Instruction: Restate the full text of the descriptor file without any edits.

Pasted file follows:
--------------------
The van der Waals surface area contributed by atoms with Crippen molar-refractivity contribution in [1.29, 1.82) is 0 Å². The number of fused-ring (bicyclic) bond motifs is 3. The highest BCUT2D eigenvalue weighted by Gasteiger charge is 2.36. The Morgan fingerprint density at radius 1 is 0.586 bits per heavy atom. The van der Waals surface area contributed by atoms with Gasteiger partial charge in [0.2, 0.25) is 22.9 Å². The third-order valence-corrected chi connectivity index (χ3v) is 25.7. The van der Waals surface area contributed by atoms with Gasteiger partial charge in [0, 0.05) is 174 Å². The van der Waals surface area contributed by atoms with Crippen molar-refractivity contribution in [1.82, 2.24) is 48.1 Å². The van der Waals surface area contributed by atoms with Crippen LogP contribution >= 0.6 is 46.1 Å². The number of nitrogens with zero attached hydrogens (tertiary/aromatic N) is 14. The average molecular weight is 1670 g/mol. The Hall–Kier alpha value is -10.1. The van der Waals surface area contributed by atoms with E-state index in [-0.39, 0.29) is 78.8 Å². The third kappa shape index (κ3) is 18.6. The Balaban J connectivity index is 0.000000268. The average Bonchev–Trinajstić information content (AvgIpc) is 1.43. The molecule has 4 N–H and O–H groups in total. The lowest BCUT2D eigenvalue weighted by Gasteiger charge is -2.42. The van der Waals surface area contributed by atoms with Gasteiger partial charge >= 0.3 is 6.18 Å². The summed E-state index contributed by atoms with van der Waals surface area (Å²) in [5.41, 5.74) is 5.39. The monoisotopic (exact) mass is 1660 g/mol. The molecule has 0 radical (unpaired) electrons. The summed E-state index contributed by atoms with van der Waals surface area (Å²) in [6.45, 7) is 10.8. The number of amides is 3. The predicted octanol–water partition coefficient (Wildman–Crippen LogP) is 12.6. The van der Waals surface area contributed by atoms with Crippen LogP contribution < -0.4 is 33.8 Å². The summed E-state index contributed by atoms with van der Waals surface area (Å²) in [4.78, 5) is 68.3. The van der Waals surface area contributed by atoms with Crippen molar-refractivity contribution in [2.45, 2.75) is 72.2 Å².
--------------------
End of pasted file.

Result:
The van der Waals surface area contributed by atoms with Crippen molar-refractivity contribution in [1.29, 1.82) is 0 Å². The number of fused-ring (bicyclic) bond motifs is 3. The highest BCUT2D eigenvalue weighted by Gasteiger charge is 2.36. The Morgan fingerprint density at radius 1 is 0.586 bits per heavy atom. The van der Waals surface area contributed by atoms with Gasteiger partial charge in [0.2, 0.25) is 22.9 Å². The third-order valence-corrected chi connectivity index (χ3v) is 25.7. The van der Waals surface area contributed by atoms with Gasteiger partial charge in [0, 0.05) is 174 Å². The van der Waals surface area contributed by atoms with Crippen molar-refractivity contribution in [1.82, 2.24) is 48.1 Å². The van der Waals surface area contributed by atoms with Crippen LogP contribution >= 0.6 is 46.1 Å². The number of nitrogens with zero attached hydrogens (tertiary/aromatic N) is 14. The average molecular weight is 1670 g/mol. The Hall–Kier alpha value is -10.1. The van der Waals surface area contributed by atoms with E-state index in [-0.39, 0.29) is 78.8 Å². The third kappa shape index (κ3) is 18.6. The Balaban J connectivity index is 0.000000268. The average Bonchev–Trinajstić information content (AvgIpc) is 1.43. The molecule has 4 N–H and O–H groups in total. The lowest BCUT2D eigenvalue weighted by Gasteiger charge is -2.42. The van der Waals surface area contributed by atoms with Gasteiger partial charge >= 0.3 is 6.18 Å². The summed E-state index contributed by atoms with van der Waals surface area (Å²) in [5.41, 5.74) is 5.39. The monoisotopic (exact) mass is 1660 g/mol. The molecule has 0 radical (unpaired) electrons. The summed E-state index contributed by atoms with van der Waals surface area (Å²) in [6.45, 7) is 10.8. The number of amides is 3. The predicted octanol–water partition coefficient (Wildman–Crippen LogP) is 12.6. The van der Waals surface area contributed by atoms with Crippen LogP contribution < -0.4 is 33.8 Å². The summed E-state index contributed by atoms with van der Waals surface area (Å²) in [4.78, 5) is 68.3. The van der Waals surface area contributed by atoms with Crippen molar-refractivity contribution in [2.45, 2.75) is 72.2 Å².